Encountering Endangered Sea Turtles

Encountering a sea turtle is one of the most exciting encounters for any marine enthusiast. These long lived and gentle creatures are found throughout tropical and temperate seas of the world. There are seven species of sea turtle on Earth and six of them are found in Indonesian waters. The leatherback, green, olive ridley, flatback, hawksbill, and loggerhead are all present in and around the archipelago.

Green Sea Turtle
Green turtle, Chelonia mydas

Where Do We See Sea Turtles

The Samata travels throughout the country and visits many of the most exciting destinations. With itineraries that include Raja Ampat, the Banda Sea, Flores, and Komodo, we visit many of the worlds finest reefs. One of the most important reef dwellers is the hawksbill turtle, Eretmochelys imbricata. These industrious swimmers are responsible for helping regenerate many species of coral and sponge. They do this by eating sponge and then depositing it elsewhere via their poop! Hawksbills are present throughout coral reefs in the country and are the most commonly encountered turtle. In areas such as Komodo we frequently see them on almost every dive or snorkel.

The green turtle, Chelonia mynas, is another sea turtle that we frequently encounter. Although they may show up anywhere at anytime, the best place to find them consistently is the Komodo National Park. Young green turtles are omnivorous and eat a mix of crustaceans, molluscs, and jellyfish. As they grow older they mainly feed upon sea grass instead. They often come to the safety of the reef to rest or to enjoy a good cleaning by reef fish. Green turtles nest on beaches throughout Indonesia, with a few islands in East Kalimantan boasting the largest number of nests in SE Asia.

Hawksbill Sea Turtle
Hawksbill turtle, Eretmochelys imbricata

The Largest Sea Turtle of All

The largest of the world’s sea turtle is the leatherback, Dermochelys coriacea. This giant reptile grows to over 2 meters in length and over 700kg. Strictly a pelagic species, leatherbacks journey thousands of miles across the oceans every year on a search for jellyfish to eat. As an endangered species, their nesting beaches are of critical importance. The largest nesting site for leatherbacks in the Pacific is along the northern coast of West Papua province. Although we haven’t seen these giant sea turtles underwater, we do occasionally see one surface for a breath of air in the open water.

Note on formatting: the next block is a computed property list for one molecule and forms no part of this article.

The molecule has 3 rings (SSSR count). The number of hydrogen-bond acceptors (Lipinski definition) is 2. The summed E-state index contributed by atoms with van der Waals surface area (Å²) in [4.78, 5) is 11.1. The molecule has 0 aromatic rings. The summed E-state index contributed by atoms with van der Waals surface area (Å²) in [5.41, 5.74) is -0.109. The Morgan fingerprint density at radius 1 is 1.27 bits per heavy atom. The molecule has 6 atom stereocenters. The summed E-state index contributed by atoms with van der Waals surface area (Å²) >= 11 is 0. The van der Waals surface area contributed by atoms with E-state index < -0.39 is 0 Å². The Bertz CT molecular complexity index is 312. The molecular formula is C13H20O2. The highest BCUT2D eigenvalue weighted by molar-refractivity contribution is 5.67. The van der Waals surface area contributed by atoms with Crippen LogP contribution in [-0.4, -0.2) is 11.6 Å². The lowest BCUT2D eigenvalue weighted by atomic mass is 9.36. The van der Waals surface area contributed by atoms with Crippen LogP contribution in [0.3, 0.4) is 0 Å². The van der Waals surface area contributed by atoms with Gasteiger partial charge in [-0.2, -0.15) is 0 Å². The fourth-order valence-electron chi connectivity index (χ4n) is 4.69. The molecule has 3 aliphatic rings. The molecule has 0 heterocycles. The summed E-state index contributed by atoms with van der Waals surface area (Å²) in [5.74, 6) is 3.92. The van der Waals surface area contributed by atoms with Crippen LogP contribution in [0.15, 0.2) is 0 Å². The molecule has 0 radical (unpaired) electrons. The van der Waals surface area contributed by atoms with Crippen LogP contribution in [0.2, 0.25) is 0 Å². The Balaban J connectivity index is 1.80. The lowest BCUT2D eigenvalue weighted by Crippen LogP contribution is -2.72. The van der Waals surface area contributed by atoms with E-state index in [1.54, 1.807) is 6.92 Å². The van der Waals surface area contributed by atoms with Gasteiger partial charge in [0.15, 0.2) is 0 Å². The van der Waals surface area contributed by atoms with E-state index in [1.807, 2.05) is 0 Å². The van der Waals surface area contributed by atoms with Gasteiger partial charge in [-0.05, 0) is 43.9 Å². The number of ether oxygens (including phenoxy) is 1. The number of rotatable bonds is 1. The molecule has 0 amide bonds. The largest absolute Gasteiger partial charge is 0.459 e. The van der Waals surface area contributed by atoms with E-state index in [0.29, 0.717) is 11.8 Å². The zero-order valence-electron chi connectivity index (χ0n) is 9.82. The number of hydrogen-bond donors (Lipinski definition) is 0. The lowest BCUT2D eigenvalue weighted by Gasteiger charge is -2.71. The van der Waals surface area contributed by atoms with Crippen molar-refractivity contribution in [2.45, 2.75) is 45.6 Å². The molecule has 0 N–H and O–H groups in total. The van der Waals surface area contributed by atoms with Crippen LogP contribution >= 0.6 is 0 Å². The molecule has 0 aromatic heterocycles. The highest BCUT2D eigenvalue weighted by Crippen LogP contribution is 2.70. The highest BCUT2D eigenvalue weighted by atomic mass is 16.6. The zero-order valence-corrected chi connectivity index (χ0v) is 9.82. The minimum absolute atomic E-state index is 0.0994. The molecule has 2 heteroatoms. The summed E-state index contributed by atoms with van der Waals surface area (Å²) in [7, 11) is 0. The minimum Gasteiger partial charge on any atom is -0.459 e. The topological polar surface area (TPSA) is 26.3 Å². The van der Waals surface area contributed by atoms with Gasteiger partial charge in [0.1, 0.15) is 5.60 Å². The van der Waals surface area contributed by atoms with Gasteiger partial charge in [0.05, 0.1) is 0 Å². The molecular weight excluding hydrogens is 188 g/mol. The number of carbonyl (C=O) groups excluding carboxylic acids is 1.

Hawksbill Eating
Hawksbill turtle eating sponge and coral

Other Sea Turtles in Indonesia

The three other species of sea turtles that are found in Indonesia are more rarely encountered. Loggerheads, flatbacks, and olive ridleys all nest in the area but are not seen by divers or snorkelers very often. Of these 3 species the olive ridley is perhaps the most commonly sighted.

Threats to Sea Turtles

Even though turtles are a protected species worldwide, they are under constant threat by humans. These slow moving air breathing animals are easy targets for hunters. They capture them from boats or trap them when they come to the beach to lay eggs. On many small islands they are an important source of protein for the inhabitants. As generations of turtles lay their eggs in the same place every year, the eggs are easily collected for food. Beach degradation, encroaching development, and introduced species such as pigs and dogs are all threats to turtle nets. In the open ocean, fishing practices such as long lining and purse seining nets all kill thousands of turtles every year. They also suffer from strangulation and suffocation due to plastics in the ocean.

The Samata is an avid supporter of marine conservation projects, including the protection of turtles. We work closely with several conservation NGOs in Indonesia who work locally and around the world. We are proud supporters of the Misool Foundation and Conservation International Indonesia. You can learn more about one of our more recent conservation projects tagging sharks with the Conservation International team here.

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